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In a handout the following is stated:

Amylose is insoluble in water, therefore a good storage compound e.g. in stroma of chloroplasts

This is with regard to the chemical structure of the molecule.

However it has left me wondering, what is it intrinsically about the structure of a molecule that makes it soluble/insoluble in water?

My thoughts at this stage are perhaps to do with whether the molecule is hydrophobic, and if that is the case - how is amylose hydrophobic?

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The availibity of -OH groups for hydrogen bonding with polar water molecules is reduced in amylose due to its coiled nature (resulting in part by H-bonds between the glucose monomers). Amylopectin is even less soluble due to the additional 1-6 glycosidic bonds on the branch chains, further reducing its H bonding potential and therefore reducing solubility in water.

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  • $\begingroup$ Welcome to Biology.SE! Your answer sounds reasonable, however, it is likely to receive a more favorable response if you include supporting references (primary literature is best, but a textbook available online would seem sufficient for this question). ——— You may also benefit from taking the tour and then consulting the help pages for additional advice on How to Answer effectively on this site. Thanks! 😊 $\endgroup$ – tyersome Oct 26 at 17:05
  • $\begingroup$ (+1) I think you are right about amylose: the linear polymer of glucose units in alpha (1-4) glycosidic linkage adopts a compact coiled structure which "encourages strong intramolecular hydrogen bonds and discourages access by solvent (ref and this answer). But amylopectin, due to its branched open structure that encourages hydrogen bonding with water, is soluble in (cold) water (see cited J Chem Ed ref). $\endgroup$ – user1136 Oct 26 at 17:37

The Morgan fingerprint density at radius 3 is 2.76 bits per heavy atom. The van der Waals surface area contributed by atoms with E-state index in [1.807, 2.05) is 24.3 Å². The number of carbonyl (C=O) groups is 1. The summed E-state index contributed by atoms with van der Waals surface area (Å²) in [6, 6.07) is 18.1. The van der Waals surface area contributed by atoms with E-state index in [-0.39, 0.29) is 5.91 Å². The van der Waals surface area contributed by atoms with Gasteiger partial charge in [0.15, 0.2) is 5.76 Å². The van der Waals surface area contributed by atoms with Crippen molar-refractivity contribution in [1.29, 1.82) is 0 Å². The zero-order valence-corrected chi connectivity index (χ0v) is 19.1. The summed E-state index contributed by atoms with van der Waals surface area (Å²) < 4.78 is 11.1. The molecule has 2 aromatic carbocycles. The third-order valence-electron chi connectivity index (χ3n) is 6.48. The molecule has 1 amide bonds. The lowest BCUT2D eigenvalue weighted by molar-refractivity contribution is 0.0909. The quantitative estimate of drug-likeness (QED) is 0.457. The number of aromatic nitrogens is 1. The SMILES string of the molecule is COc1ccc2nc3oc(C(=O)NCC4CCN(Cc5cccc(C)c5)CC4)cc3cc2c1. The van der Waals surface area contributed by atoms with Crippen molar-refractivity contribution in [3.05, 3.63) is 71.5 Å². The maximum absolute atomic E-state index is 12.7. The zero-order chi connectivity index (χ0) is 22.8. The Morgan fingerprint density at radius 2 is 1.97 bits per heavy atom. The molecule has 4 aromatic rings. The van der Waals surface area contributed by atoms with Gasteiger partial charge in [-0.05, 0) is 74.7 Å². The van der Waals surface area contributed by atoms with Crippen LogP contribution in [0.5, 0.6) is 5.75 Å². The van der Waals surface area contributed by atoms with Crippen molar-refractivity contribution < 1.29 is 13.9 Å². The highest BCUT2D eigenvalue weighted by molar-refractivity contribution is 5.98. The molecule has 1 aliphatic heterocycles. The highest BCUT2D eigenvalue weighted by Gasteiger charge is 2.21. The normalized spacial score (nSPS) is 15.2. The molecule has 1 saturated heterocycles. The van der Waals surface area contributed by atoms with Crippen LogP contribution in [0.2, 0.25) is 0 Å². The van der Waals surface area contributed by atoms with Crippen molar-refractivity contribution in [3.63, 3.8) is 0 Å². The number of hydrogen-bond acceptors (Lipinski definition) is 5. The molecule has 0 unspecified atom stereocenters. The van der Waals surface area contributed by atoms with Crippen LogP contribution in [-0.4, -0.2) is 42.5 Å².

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There are a couple of other questions that address this point indirectly: here and here.

In my answers to the first of these questions I mention that amylose is semi-crystalline because of its regular extended structure. I imagine that the semi-crystalline state is more thermodynamically favourable than the solution state, but suspect that a rigorous chemical answer might be quite complex.

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Depending on molecular weight of amylose and because of its helical structure formed by two macromolecules makes it partly soluble in water.

Heating amylose solution leads to formation of colloidal suspension of soluble fraction and remining insoluble higher molecular weight fraction of amylose does not dissolve. On cooling this suspension, certain portion of polysaccharide precipitates. This is because of the glycosidic linkages between these glucose molecules.

Reference
Cuevas et al. Structural differences between hot-water-soluble and hot-water-insoluble fractions of starch in waxy rice. Carbohydrate Polymers 81(3):524-532

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